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The algorithm is described in this paper: Thread Scheduling for Multiprogrammed Multiprocessors. Briefly, a computation is distrubuted in processes and each one has a deque of threads to do the job. A process can push (pop) threads to (from) the bottom of its deque and other processes can work steal from it by popping threads from the top. Thus, work can be dinamically created by the push operation. The algorithm is the following.

Schedulling Algorithm

My question is about the popTop() work stealling function. I don't think it will work properly for all cases. For example, suppose a process A which has its queue Q and a process B that is trying to steal work from Q, calling popTop(). Suppose also that B is preempted after line 2 of popTop() and localBot = X at this moment. If A runs and popBottom() until the bottom of Q <= X, when B resumes its run it will get a thread that already have been processed by A.

Are my thoughts correct? I need to verify it because I will implement it to do work balancing in a CUDA program.

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This might be a better fit at cstheory, cs, or math. –  templatetypedef Jul 4 '12 at 17:51

1 Answer 1

up vote 2 down vote accepted

The code is using cas() (compare and swap) to try and stop the sort of thing you are describing. If popTop() stops after line 2, it stops after having read in age and bot. If popBottom() then runs and returns a thread, it will have incremented fields within age and written the incremented version back into memory using cas(). Now when B resumes and calls cas() the cas() instruction finds that B the values that B has provided for age do not match the values in memory (which means that this call to cas() does not modify memory). So B finds that (oldAge == newAge) and returns ABORT. In these circumstances you would normally try again and hope for better luck next time. The article seems to be saying that calls to yield() are necessary for you to have decent luck, but in any case popTop() should not return a thread somebody else has grabbed.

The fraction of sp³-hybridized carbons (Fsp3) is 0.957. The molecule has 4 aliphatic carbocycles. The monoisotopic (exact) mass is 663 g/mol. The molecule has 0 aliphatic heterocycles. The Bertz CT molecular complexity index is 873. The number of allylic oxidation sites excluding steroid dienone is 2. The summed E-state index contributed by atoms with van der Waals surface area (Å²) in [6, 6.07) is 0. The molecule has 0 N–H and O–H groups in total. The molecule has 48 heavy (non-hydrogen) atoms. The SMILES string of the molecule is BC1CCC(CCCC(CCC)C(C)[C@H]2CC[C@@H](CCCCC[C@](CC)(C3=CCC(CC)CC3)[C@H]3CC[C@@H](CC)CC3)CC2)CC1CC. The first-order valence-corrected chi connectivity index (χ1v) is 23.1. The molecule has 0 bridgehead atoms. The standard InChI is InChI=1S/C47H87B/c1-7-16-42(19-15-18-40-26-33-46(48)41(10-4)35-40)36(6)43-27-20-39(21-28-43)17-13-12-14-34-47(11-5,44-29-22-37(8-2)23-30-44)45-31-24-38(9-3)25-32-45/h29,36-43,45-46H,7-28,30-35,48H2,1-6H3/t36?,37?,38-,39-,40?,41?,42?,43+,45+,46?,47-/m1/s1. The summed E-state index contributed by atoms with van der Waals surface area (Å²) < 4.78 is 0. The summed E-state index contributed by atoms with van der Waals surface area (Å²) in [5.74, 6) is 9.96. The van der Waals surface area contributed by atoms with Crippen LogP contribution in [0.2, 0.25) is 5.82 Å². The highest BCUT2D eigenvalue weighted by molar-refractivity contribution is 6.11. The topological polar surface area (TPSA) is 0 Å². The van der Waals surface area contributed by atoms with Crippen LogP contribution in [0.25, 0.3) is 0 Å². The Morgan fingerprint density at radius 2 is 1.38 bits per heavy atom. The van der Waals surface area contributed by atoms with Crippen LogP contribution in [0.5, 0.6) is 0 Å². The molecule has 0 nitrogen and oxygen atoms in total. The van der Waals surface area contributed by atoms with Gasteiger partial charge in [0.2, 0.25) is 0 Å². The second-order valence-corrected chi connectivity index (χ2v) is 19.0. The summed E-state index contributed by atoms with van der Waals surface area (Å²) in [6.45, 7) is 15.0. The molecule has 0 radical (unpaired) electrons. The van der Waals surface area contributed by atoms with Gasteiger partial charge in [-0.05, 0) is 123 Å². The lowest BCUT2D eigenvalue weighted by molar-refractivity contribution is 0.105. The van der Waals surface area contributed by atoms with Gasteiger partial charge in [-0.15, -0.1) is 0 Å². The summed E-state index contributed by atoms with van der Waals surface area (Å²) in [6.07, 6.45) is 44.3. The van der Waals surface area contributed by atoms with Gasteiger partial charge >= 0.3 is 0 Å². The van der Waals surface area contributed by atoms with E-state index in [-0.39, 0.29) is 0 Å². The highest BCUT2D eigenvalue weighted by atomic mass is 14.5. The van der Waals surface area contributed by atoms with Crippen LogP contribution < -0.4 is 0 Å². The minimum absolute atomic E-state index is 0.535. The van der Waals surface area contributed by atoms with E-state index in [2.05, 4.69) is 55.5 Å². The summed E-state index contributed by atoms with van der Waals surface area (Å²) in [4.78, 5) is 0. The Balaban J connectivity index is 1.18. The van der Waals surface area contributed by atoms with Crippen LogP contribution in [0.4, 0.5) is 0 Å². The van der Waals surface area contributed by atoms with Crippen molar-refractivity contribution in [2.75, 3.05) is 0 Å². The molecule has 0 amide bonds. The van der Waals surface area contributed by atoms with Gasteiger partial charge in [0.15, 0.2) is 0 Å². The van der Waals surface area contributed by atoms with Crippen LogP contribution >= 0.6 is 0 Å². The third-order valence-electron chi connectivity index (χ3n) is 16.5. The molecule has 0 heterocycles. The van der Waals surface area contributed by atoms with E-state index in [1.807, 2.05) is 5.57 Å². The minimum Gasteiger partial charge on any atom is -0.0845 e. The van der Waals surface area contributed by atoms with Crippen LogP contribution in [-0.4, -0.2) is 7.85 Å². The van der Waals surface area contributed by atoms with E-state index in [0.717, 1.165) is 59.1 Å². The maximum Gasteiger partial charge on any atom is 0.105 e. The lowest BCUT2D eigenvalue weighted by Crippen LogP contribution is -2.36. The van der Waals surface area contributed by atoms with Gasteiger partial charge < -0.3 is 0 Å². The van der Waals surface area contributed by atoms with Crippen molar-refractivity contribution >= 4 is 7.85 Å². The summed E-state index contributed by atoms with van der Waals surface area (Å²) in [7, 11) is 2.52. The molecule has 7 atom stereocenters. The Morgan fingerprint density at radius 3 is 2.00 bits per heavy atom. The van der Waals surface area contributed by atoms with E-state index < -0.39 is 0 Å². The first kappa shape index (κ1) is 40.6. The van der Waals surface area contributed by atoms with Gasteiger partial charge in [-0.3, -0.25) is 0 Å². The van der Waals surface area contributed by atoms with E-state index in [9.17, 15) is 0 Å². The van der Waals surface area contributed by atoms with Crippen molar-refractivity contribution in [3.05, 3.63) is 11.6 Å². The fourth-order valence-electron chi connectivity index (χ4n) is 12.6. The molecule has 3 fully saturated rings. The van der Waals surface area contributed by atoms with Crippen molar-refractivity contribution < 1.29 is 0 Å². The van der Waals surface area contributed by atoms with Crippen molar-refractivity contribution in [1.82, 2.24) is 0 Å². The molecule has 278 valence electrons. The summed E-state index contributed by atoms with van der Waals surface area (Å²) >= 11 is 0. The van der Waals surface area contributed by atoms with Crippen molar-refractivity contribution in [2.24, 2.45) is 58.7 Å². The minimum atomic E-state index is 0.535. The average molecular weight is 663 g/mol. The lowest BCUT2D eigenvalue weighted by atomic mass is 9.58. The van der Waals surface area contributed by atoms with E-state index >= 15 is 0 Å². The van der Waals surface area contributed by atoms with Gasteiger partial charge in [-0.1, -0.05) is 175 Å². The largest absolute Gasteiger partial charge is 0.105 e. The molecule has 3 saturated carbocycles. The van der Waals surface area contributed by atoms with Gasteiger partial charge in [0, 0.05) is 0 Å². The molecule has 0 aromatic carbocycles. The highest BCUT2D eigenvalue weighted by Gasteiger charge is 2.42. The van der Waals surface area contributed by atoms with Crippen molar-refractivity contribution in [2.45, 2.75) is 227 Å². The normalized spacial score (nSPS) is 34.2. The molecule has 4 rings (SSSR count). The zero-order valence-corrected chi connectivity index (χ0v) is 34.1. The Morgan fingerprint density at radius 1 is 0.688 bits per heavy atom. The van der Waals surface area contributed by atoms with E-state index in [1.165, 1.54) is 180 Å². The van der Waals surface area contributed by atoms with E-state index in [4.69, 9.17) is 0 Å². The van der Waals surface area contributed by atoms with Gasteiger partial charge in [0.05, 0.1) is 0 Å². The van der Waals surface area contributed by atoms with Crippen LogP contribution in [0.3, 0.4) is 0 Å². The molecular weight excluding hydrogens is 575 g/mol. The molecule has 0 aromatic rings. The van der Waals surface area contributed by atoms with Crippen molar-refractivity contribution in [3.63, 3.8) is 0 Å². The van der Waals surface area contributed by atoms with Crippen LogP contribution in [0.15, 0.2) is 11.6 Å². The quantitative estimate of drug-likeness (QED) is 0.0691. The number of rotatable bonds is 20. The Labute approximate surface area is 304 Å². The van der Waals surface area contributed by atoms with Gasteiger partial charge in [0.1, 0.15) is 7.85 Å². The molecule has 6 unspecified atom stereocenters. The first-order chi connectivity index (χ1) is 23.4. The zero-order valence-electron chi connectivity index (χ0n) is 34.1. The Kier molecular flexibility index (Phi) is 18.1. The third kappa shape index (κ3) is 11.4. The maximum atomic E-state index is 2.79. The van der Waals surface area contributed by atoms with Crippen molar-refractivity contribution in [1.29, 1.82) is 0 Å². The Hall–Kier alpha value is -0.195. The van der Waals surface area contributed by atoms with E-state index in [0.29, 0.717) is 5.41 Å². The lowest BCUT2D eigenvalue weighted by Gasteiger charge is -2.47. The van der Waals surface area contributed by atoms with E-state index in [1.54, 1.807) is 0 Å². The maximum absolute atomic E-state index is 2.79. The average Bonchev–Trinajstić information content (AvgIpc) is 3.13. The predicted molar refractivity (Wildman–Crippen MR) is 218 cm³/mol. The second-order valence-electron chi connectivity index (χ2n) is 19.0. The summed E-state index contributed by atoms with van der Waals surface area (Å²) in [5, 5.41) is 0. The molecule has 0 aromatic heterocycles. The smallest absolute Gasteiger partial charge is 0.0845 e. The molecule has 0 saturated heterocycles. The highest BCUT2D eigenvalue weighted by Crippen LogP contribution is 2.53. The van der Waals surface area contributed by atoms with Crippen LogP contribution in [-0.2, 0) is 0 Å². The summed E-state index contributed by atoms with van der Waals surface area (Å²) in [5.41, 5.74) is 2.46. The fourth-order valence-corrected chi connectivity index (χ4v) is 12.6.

There is of course a Wikipedia article on cas() at http://en.wikipedia.org/wiki/Compare-and-swap.

I would place parallel code using locks one level of difficulty above serial code, and lock-free parallel code one level of difficulty above locking parallel code. I would not write lock-free parallel code unless I knew for sure that I needed performance, and there was no existing known trustworthy code that I could reuse. I would not trust such code until I had tested it exhaustively, and I would actually prefer to have model-checking if possible as well.

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